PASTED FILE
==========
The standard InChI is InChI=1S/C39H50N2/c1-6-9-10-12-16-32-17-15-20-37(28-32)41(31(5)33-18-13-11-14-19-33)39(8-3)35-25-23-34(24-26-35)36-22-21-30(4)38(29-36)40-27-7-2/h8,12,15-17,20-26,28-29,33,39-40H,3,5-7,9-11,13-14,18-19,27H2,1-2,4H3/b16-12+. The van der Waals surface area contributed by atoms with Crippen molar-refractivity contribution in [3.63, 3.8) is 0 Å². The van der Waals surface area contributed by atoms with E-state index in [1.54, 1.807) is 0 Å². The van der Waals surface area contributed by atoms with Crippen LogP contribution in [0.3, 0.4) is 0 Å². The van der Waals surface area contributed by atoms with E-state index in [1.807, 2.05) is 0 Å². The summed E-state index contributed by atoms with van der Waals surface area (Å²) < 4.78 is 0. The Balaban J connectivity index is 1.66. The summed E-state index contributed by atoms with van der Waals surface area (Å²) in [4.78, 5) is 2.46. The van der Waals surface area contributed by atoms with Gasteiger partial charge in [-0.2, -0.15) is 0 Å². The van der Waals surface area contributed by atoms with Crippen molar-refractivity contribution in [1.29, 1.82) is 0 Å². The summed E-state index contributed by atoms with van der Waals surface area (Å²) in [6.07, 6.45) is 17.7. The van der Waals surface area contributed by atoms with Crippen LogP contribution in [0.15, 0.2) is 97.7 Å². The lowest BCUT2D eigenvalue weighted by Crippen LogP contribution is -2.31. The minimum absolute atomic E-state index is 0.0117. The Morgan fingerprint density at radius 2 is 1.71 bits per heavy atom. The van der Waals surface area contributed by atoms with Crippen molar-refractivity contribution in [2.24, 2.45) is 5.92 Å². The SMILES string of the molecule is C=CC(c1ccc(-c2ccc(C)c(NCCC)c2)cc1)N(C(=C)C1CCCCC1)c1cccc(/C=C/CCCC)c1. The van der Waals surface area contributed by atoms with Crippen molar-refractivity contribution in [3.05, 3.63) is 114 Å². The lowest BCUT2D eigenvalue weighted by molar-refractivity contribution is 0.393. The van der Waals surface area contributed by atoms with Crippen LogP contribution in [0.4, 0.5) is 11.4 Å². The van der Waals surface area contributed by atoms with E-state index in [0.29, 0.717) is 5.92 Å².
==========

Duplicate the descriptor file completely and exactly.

The standard InChI is InChI=1S/C39H50N2/c1-6-9-10-12-16-32-17-15-20-37(28-32)41(31(5)33-18-13-11-14-19-33)39(8-3)35-25-23-34(24-26-35)36-22-21-30(4)38(29-36)40-27-7-2/h8,12,15-17,20-26,28-29,33,39-40H,3,5-7,9-11,13-14,18-19,27H2,1-2,4H3/b16-12+. The van der Waals surface area contributed by atoms with Crippen molar-refractivity contribution in [3.63, 3.8) is 0 Å². The van der Waals surface area contributed by atoms with E-state index in [1.54, 1.807) is 0 Å². The van der Waals surface area contributed by atoms with Crippen LogP contribution in [0.3, 0.4) is 0 Å². The van der Waals surface area contributed by atoms with E-state index in [1.807, 2.05) is 0 Å². The summed E-state index contributed by atoms with van der Waals surface area (Å²) < 4.78 is 0. The Balaban J connectivity index is 1.66. The summed E-state index contributed by atoms with van der Waals surface area (Å²) in [4.78, 5) is 2.46. The van der Waals surface area contributed by atoms with Gasteiger partial charge in [-0.2, -0.15) is 0 Å². The van der Waals surface area contributed by atoms with Crippen molar-refractivity contribution in [1.29, 1.82) is 0 Å². The summed E-state index contributed by atoms with van der Waals surface area (Å²) in [6.07, 6.45) is 17.7. The van der Waals surface area contributed by atoms with Crippen LogP contribution in [0.15, 0.2) is 97.7 Å². The lowest BCUT2D eigenvalue weighted by Crippen LogP contribution is -2.31. The minimum absolute atomic E-state index is 0.0117. The Morgan fingerprint density at radius 2 is 1.71 bits per heavy atom. The van der Waals surface area contributed by atoms with Crippen molar-refractivity contribution in [2.24, 2.45) is 5.92 Å². The SMILES string of the molecule is C=CC(c1ccc(-c2ccc(C)c(NCCC)c2)cc1)N(C(=C)C1CCCCC1)c1cccc(/C=C/CCCC)c1. The van der Waals surface area contributed by atoms with Crippen molar-refractivity contribution in [3.05, 3.63) is 114 Å². The lowest BCUT2D eigenvalue weighted by molar-refractivity contribution is 0.393. The van der Waals surface area contributed by atoms with Crippen LogP contribution in [0.4, 0.5) is 11.4 Å². The van der Waals surface area contributed by atoms with E-state index in [0.29, 0.717) is 5.92 Å².